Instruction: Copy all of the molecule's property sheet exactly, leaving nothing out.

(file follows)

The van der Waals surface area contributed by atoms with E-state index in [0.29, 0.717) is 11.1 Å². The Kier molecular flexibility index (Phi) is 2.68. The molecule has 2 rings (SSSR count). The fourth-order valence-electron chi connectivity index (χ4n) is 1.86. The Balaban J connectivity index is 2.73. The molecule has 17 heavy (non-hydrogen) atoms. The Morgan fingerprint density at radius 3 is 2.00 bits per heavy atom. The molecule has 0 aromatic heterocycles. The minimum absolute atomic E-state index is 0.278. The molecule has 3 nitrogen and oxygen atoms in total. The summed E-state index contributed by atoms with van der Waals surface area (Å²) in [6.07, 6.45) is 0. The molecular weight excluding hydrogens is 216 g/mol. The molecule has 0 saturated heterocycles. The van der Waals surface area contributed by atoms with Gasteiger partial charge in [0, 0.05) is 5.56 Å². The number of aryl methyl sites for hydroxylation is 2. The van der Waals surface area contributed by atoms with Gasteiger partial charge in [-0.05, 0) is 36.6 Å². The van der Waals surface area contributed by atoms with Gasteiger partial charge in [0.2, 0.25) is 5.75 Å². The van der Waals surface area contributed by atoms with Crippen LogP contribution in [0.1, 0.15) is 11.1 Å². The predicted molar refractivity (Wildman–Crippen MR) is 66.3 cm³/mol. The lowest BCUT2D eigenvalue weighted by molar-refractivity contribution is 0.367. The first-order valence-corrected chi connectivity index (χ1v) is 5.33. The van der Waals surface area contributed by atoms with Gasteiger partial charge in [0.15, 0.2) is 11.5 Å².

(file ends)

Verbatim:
The van der Waals surface area contributed by atoms with E-state index in [0.29, 0.717) is 11.1 Å². The Kier molecular flexibility index (Phi) is 2.68. The molecule has 2 rings (SSSR count). The fourth-order valence-electron chi connectivity index (χ4n) is 1.86. The Balaban J connectivity index is 2.73. The molecule has 17 heavy (non-hydrogen) atoms. The Morgan fingerprint density at radius 3 is 2.00 bits per heavy atom. The molecule has 0 aromatic heterocycles. The minimum absolute atomic E-state index is 0.278. The molecule has 3 nitrogen and oxygen atoms in total. The summed E-state index contributed by atoms with van der Waals surface area (Å²) in [6.07, 6.45) is 0. The molecular weight excluding hydrogens is 216 g/mol. The molecule has 0 saturated heterocycles. The van der Waals surface area contributed by atoms with Gasteiger partial charge in [0, 0.05) is 5.56 Å². The number of aryl methyl sites for hydroxylation is 2. The van der Waals surface area contributed by atoms with Gasteiger partial charge in [-0.05, 0) is 36.6 Å². The van der Waals surface area contributed by atoms with Gasteiger partial charge in [0.2, 0.25) is 5.75 Å². The van der Waals surface area contributed by atoms with Crippen LogP contribution in [0.1, 0.15) is 11.1 Å². The predicted molar refractivity (Wildman–Crippen MR) is 66.3 cm³/mol. The lowest BCUT2D eigenvalue weighted by molar-refractivity contribution is 0.367. The first-order valence-corrected chi connectivity index (χ1v) is 5.33. The van der Waals surface area contributed by atoms with Gasteiger partial charge in [0.15, 0.2) is 11.5 Å².